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Think Out Loud

The Big Look

What is land of state-wide importance?

By 2040 an expected 1.7 million more people (pdf) will live in Oregon. We’ve talked about the state’s expected growth before, but we haven’t delved into the specific questions of how our land should be used to accommodate that growth. Some state officials have had exactly that on their minds. In 2005 the Oregon Legislature created The Big Look Task Force to evaluate Oregon’s land use planning program and make suggestions for reform.

Over the last three years (with a little break in the middle) the task force has talked about water and sewers, roads and transportation, farmland and urban land. They’ve taken climate change and economic development and increasing oil prices into consideration.

The task force has heard from over 200 people. They met in Madras last week to tweak the fine points of their proposal. And now they’re just about ready to begin a public outreach campaign before presenting their recommendations to the legislature in 2009.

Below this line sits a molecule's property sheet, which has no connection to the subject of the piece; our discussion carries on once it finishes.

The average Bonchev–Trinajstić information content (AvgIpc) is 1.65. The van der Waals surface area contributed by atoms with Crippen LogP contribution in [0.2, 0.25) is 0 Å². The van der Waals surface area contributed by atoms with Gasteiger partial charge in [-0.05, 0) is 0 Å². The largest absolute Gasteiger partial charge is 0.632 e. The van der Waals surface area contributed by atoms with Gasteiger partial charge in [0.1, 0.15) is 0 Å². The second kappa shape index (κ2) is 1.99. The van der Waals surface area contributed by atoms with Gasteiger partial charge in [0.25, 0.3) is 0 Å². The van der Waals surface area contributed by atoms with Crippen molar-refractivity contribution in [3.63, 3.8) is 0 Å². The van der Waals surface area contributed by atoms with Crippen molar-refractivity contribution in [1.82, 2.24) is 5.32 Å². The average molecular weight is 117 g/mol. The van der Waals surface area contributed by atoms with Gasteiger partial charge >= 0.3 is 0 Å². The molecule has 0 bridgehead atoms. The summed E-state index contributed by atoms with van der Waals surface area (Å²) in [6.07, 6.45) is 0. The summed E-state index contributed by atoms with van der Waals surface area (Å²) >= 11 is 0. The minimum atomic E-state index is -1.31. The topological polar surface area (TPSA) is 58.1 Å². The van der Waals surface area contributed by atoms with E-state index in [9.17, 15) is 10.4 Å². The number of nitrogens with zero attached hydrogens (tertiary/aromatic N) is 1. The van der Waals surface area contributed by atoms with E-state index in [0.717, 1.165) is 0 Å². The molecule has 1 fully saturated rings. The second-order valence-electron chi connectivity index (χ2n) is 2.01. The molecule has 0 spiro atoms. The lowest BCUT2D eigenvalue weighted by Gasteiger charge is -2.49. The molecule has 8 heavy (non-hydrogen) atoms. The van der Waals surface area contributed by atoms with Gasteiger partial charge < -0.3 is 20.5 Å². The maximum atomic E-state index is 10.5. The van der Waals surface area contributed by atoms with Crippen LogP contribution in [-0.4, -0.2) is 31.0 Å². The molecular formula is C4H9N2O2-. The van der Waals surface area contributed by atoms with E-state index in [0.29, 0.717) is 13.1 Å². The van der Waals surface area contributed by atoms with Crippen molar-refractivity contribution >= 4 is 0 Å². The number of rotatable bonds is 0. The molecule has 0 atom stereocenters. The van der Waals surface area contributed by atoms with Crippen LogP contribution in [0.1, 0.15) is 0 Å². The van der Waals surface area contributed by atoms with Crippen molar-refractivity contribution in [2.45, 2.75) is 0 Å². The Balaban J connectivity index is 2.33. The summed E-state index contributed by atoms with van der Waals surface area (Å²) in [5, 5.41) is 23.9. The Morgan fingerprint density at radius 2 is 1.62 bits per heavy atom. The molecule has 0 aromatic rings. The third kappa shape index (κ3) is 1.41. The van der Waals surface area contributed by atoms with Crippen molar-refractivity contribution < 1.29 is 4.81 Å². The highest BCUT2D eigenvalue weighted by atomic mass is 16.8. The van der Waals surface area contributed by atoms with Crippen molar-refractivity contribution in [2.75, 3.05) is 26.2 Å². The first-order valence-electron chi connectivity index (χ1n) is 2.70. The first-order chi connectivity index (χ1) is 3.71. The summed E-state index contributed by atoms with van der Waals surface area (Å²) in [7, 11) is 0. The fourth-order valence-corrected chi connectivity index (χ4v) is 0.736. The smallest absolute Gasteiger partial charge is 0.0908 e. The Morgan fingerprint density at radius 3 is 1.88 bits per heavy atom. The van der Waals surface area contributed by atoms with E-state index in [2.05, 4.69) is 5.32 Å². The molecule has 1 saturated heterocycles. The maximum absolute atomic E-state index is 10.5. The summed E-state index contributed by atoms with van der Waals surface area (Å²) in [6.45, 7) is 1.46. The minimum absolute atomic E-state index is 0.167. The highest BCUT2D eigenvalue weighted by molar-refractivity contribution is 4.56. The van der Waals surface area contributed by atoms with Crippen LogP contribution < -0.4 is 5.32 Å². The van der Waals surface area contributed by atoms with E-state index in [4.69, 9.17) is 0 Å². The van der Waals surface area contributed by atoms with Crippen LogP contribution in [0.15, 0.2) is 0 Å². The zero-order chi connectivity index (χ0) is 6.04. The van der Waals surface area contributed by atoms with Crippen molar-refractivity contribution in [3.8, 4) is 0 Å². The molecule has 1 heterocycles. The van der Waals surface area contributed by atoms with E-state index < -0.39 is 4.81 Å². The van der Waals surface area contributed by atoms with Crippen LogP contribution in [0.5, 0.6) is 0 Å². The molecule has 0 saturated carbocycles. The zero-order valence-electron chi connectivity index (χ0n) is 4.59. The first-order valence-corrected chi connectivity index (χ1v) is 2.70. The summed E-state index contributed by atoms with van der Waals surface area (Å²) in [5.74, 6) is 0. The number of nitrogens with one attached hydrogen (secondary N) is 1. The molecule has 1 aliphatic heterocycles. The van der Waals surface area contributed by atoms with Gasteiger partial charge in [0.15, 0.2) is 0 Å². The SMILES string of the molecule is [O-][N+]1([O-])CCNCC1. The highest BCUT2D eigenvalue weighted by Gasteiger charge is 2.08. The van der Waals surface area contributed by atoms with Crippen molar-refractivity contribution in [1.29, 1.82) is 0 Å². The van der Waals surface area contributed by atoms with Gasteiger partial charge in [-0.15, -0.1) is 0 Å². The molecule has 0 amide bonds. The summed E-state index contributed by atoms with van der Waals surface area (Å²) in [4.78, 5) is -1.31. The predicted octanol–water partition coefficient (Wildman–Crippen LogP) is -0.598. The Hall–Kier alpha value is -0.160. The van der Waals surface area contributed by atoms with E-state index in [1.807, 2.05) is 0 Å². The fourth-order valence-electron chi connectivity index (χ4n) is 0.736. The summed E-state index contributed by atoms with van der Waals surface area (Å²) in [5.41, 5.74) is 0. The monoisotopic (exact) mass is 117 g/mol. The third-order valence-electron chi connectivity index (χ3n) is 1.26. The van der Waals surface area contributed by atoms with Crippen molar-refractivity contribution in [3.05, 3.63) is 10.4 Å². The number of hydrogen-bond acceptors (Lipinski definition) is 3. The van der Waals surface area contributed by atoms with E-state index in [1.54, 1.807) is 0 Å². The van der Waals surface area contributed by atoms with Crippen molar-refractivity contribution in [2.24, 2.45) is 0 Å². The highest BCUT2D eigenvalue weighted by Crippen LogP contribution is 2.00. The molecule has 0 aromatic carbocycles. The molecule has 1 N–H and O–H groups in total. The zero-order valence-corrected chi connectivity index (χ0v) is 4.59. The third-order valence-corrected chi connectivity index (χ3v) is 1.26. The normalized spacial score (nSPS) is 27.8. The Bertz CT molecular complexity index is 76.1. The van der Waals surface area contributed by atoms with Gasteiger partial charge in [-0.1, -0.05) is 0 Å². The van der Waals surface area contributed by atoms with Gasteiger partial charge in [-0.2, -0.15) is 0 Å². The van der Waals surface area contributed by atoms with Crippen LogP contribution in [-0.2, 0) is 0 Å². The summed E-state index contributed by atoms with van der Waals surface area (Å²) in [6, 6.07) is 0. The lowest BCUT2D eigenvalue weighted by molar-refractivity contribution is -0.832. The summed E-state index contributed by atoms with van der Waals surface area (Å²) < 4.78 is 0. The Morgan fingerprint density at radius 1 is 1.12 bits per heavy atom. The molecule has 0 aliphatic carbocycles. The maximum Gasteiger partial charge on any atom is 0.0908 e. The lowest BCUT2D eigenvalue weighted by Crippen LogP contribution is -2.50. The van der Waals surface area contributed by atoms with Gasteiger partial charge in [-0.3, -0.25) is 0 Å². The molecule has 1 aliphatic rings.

One thing they’re attempting to do is to identify land of statewide importance. They want to maintain farms, forest, and natural areas there. And then consider how to deal with land that is described as less “important.” They also want to give much of the control of that land over to rural communities to determine how best to manage it.

How do you expect population growth will impact your community? Do you feel your land is of “statewide importance?” What should happen to areas determined to be of statewide importance but that are also at risk of development in a quickly growing area? What should win out — commerce or countryside? And what to do with the land that’s not of statewide importance?

land use development rural-urban divide urban growth boundary

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